For the sixth consecutive year, Weill Cornell Medicine has been awarded the Health Professions Higher Education Excellence in Diversity (HEED) Award by INSIGHT Into Diversity magazine, which recognizes the institution’s exceptional commitment to diversity and inclusion.
The largest and oldest diversity-centered publication in higher education, INSIGHT Into Diversity magazine will highlight the award winners in its November/December 2023 issue. The HEED Award is presented annually to U.S. health professional schools and other medical organizations that exemplify outstanding leadership in diversity and inclusion.
“The HEED award speaks to our institution’s culture and community spirit of reaching out, including everyone and continuing to find voices that may not be heard,” said Dr. Linnie M. Golightly, associate dean of diversity and inclusion at Weill Cornell Medicine.
Weill Cornell Medicine’s long history of promoting diversity and inclusion began in 1969 when it established strategic programs and policies to promote diversity in science and medicine. Dr. Augustine M.K. Choi elevated diversity and inclusion as a crucial pillar of the institution’s mission after being appointed dean in 2017. Dr. Robert A. Harrington, who succeeded Dr. Choi Sept. 12 as the Stephen and Suzanne Weiss Dean of Weill Cornell Medicine, also brings with him a staunch commitment to diversity, equity and inclusion, as well as justice and belonging, in academic medicine.
At his first institution town hall event, Dr. Harrington discussed how to create a culture “where everybody feels as though they can belong.”
“We will look at every level of the institution to be inclusive, to help create a diverse workforce,” he said, later adding, “I believe that medical faculties should look like the community they serve.”
“We have experienced an incredible period of growth under the leadership of Dr. Choi and look forward to continuing our traditions of equity and inclusion under Dr. Harrington,” Dr. Golightly said.
The HEED award recognizes a range of Weill Cornell Medicine diversity and inclusion initiatives. “Our programs continue to make people feel seen and heard, and feel that their experience is validated, which increases their overall sense of belonging at Weill Cornell Medicine,” said Fanesse George, director of the institution’s Office of Staff Diversity, Inclusion & Engagement.
In celebration of Juneteenth this year, the office hosted the first-ever employee field trip to the National Museum of African American History and Culture in Washington, D.C. “We had a vision, which was to honor Juneteenth in a big way, in the same way Weill Cornell Medicine has chosen to recognize Juneteenth as an organizational holiday,” George said. On the bus ride back to New York City, employees reflected on what they saw during the museum visit and what it meant to them. “They loved the thoughtfulness of the trip and according to survey feedback, they can’t wait to do it again,” George said.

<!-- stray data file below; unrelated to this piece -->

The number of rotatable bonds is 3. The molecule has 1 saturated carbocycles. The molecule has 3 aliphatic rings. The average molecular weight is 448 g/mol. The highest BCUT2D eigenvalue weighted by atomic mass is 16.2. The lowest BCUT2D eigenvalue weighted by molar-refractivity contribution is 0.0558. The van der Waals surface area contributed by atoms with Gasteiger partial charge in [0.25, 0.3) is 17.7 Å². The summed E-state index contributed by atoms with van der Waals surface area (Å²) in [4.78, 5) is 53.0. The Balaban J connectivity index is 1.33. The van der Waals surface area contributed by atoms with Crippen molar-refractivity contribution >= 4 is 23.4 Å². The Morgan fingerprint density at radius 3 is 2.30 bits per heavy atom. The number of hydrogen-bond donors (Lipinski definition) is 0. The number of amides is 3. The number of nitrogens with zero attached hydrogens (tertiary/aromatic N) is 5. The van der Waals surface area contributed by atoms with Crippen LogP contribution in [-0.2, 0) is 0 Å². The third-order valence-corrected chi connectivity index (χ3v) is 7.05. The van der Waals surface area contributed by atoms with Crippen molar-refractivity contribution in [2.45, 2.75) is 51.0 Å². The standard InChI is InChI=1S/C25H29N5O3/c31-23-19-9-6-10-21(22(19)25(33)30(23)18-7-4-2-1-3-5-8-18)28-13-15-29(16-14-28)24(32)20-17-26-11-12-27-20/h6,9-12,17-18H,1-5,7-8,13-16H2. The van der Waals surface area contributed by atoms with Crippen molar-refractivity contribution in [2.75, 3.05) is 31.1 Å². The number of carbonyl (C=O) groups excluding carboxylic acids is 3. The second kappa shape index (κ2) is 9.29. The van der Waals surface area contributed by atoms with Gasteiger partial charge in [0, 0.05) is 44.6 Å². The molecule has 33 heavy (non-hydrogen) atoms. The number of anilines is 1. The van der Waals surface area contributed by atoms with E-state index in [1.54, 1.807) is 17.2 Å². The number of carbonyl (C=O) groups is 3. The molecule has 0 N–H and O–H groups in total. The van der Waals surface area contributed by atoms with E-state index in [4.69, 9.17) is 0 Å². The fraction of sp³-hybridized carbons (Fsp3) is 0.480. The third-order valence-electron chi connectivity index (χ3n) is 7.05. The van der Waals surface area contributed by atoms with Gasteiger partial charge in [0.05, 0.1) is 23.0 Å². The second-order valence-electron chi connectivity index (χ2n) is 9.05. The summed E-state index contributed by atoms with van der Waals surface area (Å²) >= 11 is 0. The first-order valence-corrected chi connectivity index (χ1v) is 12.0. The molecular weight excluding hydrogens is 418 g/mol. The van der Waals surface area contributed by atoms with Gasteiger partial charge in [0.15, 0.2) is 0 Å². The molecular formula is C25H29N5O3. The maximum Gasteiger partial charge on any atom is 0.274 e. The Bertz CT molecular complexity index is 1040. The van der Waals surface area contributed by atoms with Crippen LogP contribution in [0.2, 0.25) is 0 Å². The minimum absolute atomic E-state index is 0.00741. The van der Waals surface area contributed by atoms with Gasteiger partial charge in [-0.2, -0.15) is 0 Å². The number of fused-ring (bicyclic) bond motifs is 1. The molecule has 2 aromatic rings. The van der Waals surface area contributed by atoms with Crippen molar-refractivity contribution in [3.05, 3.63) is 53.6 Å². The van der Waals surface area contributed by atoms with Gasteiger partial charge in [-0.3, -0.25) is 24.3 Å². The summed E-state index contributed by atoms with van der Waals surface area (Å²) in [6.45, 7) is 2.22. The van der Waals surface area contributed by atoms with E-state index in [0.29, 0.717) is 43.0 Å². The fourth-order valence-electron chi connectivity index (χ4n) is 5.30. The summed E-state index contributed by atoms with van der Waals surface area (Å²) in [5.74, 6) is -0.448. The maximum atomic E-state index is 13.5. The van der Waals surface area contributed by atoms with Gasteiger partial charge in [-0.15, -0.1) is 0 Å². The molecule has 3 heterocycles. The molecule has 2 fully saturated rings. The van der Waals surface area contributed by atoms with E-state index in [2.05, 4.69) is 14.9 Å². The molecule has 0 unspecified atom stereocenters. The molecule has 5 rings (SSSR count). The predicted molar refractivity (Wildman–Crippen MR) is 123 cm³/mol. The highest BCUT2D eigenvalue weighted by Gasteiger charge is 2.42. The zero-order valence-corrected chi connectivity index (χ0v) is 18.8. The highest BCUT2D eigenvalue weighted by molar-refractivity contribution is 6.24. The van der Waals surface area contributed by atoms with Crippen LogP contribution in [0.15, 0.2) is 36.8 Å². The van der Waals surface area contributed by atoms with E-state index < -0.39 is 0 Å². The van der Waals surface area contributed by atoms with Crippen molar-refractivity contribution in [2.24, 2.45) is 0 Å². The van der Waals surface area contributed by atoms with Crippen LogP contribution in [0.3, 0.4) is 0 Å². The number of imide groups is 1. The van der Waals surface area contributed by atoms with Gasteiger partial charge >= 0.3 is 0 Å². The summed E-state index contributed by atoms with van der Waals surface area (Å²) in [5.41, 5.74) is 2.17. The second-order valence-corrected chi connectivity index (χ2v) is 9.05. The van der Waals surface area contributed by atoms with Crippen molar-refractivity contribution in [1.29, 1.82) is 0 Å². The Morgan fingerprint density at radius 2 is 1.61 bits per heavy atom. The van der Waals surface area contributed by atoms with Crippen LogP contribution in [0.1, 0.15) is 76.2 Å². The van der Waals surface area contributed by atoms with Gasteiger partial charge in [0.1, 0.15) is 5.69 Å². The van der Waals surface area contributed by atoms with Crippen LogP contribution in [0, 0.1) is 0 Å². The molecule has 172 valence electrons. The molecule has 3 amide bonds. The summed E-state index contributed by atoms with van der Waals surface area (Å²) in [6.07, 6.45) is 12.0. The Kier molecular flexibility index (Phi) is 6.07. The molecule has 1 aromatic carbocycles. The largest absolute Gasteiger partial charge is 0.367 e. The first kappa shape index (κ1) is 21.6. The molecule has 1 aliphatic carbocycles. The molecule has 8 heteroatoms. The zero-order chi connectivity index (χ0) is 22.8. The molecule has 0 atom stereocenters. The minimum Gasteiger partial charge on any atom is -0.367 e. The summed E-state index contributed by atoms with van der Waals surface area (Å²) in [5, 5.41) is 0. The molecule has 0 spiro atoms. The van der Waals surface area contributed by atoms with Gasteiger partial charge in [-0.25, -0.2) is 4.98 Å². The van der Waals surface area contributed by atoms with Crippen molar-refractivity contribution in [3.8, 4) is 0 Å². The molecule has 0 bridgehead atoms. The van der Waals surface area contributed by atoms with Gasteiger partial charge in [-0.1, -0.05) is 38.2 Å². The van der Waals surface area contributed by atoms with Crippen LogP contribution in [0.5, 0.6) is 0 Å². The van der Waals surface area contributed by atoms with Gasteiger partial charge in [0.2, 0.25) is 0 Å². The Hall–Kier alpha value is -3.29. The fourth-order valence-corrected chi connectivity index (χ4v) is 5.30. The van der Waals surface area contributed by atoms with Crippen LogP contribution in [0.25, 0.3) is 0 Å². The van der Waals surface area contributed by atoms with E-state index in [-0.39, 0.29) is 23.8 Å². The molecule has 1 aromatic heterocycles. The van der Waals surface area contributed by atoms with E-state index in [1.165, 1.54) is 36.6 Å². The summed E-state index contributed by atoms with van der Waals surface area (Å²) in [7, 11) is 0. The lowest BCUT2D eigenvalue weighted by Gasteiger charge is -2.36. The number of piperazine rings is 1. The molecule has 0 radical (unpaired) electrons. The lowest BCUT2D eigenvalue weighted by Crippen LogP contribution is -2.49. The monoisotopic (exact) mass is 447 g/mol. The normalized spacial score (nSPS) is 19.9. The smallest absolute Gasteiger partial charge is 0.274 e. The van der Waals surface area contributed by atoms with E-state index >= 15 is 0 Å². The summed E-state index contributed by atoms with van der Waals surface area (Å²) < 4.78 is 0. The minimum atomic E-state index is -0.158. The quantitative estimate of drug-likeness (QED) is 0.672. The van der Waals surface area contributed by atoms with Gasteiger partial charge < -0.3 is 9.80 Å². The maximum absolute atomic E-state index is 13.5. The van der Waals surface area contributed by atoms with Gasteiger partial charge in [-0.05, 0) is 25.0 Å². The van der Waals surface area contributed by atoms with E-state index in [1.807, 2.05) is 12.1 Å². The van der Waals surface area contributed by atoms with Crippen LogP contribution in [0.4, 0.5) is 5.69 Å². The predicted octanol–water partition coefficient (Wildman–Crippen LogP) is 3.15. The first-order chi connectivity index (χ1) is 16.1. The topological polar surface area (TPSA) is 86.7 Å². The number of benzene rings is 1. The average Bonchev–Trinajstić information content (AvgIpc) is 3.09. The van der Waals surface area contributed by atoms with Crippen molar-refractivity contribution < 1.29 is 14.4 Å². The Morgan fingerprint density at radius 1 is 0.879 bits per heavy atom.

The HEED award also recognizes Weill Cornell Medicine’s programs aimed at supporting underrepresented graduate students. The Weill Cornell Initiative for Maximizing Student Development (IMSD) program aims to increase the number of doctoral students from underrepresented backgrounds in biomedical research careers. “We provide mentorship, professional development training and a community, as they navigate their graduate careers,” said Dr. Yazmin Carrasco, assistant dean for diversity and inclusion and co-principal investigator of the Weill Cornell IMSD Program.
Similarly, Weill Cornell Graduate School of Medical Sciences offers the Esprit de Corps Program, a mentorship program for first-year doctoral students from diverse backgrounds, including racial, ethnic, first-generation, LGBTQ+, disadvantaged, and with disabilities.
The institution also continues to focus on employee engagement through Diversity Town Halls, which were first introduced in 2020 in response to the effects of the pandemic and the anti-racism movement. The ongoing series provides a forum for the community to confront, discuss and consider how to address inequities, as well as support one another and enable change.
Weill Cornell Medicine will also launch Employee Resource Groups (ERGs). Led by a diversity, inclusion and belonging manager, the ERG program will feature employee groups for professionals of color, LBGTQ+, disabilities and LatinX. “ERGs are designed to create space for Weill Cornell Medicine employees to connect outside of their roles and their department, to be civically engaged with the institution,” George said.
“We are honored to receive this award for the sixth year in a row and proud of our accomplishments, but there’s more work to do,” Dr. Golightly said. “We are a strong community and look to become even stronger as we charge forward with these and other diversity and inclusion initiatives, seeking to better care for each other and our patient population, and striving to set an example as an institution to the rest of the nation.”